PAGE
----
Aggregation, Balancing, and Respect for the Claims of Individuals

Utilitas 33 (1):17-34 (2021)
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Most non-consequentialists “let the numbers count” when one can save either a lesser or greater number from equal or similar harm. But they are wary of doing so when one can save either a small number from grave harm or instead a very large number from minor harm. Limited aggregation is an approach that reconciles these two commitments. It is motivated by a powerful idea: our decision whom to save should respect each person who has a claim to our help, including those whom we fail to save. However, it has recently been argued that it is open to decisive objections. I develop a new limitedly aggregative view: Hybrid Balance Relevant Claims. This view is well grounded in the reasons we have to be skeptical of aggregation and resolves all recent challenges by paying careful attention to the rationale for limited aggregation.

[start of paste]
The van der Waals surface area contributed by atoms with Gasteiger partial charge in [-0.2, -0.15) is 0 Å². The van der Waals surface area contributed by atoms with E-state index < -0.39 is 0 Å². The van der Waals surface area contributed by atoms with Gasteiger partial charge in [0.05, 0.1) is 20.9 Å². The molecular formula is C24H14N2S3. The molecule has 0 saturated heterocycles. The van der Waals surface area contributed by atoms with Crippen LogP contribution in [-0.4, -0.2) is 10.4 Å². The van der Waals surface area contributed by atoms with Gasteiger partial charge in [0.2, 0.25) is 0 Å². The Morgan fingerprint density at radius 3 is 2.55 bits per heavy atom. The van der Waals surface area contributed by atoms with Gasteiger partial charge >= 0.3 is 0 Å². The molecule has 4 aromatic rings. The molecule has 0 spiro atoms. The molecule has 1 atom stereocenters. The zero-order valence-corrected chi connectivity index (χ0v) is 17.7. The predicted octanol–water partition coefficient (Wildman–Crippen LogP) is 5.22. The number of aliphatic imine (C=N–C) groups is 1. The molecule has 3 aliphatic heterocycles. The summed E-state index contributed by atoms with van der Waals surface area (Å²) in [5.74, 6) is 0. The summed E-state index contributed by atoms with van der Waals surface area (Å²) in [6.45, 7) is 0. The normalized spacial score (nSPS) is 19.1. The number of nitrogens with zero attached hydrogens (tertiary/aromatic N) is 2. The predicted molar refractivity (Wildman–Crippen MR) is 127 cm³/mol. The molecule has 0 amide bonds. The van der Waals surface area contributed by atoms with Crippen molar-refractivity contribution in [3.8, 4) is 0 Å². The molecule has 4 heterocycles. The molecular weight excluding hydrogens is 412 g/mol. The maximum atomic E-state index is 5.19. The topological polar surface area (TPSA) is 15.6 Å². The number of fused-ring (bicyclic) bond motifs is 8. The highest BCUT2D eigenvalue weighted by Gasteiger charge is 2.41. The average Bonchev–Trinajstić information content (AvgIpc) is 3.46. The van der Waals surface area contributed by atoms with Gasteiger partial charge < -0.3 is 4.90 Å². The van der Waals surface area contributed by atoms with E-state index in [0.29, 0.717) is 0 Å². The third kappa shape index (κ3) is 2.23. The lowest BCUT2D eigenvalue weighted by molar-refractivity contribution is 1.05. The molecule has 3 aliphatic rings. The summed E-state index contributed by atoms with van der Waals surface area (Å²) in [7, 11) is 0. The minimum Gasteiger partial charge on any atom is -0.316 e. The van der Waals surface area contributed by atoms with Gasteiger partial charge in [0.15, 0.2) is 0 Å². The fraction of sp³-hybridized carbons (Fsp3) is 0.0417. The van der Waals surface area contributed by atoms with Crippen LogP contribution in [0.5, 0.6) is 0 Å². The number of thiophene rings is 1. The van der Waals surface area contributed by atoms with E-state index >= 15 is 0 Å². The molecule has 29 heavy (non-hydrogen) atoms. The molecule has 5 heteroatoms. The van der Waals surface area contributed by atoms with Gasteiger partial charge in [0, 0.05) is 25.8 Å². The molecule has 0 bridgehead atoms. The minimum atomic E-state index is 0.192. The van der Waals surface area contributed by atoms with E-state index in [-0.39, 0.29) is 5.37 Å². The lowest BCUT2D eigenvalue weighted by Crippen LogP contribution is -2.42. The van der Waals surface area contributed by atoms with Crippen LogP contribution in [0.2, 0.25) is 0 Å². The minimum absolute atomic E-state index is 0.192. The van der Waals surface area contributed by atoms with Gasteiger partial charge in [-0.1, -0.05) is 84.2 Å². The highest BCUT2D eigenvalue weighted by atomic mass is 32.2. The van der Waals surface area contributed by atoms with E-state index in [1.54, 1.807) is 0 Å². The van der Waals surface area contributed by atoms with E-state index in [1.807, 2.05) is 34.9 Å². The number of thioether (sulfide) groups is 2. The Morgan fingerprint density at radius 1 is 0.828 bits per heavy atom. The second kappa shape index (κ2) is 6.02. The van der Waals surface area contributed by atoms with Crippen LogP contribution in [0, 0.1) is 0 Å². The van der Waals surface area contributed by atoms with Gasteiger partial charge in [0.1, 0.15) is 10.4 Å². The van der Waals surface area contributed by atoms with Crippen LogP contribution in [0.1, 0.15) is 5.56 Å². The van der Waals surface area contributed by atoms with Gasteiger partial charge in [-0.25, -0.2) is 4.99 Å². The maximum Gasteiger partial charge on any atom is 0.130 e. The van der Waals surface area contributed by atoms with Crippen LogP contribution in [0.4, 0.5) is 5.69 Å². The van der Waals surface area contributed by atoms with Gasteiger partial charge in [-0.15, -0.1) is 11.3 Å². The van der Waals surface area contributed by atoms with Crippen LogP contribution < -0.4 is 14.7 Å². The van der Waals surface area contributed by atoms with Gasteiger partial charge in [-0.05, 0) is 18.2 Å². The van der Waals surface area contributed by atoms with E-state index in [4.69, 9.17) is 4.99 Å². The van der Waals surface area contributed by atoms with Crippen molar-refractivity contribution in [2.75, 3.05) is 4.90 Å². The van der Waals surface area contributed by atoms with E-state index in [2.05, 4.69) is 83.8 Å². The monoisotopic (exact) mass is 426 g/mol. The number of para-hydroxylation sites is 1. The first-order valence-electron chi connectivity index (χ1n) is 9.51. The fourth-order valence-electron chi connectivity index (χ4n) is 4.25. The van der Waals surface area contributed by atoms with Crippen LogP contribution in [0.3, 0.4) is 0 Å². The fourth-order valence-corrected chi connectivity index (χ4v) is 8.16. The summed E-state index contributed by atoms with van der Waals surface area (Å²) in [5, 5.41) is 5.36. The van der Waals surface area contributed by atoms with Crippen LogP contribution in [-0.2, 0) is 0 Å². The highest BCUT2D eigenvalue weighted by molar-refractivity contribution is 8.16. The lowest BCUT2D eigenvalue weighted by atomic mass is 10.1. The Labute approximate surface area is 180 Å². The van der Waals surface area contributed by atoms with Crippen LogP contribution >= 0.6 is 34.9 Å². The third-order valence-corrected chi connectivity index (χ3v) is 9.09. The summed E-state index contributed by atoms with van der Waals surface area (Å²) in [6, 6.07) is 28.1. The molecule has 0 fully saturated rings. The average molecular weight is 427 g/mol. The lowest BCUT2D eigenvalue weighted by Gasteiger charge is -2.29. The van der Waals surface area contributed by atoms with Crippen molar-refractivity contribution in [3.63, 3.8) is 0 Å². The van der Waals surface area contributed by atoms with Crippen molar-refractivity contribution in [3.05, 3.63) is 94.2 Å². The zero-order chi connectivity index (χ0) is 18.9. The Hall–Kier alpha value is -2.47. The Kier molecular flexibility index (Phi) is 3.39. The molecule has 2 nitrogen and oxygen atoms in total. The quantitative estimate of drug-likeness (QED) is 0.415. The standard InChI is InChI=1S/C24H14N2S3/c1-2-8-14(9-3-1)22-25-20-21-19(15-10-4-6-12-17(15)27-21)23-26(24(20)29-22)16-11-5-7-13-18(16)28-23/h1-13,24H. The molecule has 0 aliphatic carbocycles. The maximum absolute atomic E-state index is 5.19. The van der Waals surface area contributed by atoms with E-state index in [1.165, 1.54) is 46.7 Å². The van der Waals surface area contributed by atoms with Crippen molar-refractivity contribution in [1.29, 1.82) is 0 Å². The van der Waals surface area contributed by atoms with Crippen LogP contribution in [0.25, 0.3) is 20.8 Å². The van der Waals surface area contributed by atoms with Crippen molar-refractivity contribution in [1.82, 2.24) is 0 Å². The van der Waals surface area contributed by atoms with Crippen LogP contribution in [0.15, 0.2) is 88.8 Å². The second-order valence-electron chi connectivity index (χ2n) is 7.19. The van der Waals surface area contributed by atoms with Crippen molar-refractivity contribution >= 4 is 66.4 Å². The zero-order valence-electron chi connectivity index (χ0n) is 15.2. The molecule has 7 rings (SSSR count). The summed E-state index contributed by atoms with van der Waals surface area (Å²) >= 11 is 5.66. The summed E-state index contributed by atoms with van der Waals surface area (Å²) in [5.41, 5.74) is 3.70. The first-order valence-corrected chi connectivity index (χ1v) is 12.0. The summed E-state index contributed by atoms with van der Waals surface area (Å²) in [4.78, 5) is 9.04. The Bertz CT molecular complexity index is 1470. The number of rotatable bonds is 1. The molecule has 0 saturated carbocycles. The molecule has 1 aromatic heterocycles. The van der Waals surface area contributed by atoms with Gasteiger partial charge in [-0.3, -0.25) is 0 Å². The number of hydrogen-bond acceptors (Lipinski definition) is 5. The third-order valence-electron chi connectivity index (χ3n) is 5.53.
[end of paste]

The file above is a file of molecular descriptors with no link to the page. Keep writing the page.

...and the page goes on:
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Bastian Steuwer
Ashoka University

Citations of this work

Partial Aggregation in Ethics.Joe Horton - 2021 - Philosophy Compass 16 (3):1-12.
Contractualism, Complaints, and Risk.Bastian Steuwer - 2021 - Journal of Ethics and Social Philosophy 19 (2).
Tie-Breaks and Two Types of Relevance.James Hart - 2022 - Ethical Theory and Moral Practice 25 (2):1-20.

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References found in this work

Anarchy, State, and Utopia.Robert Nozick - 1974 - Philosophy 52 (199):102-105.
Should the Numbers Count?John M. Taurek - 1977 - Philosophy and Public Affairs 6 (4):293-316.
Mortal Questions.Thomas Nagel - 1983 - Religious Studies 19 (1):96-99.

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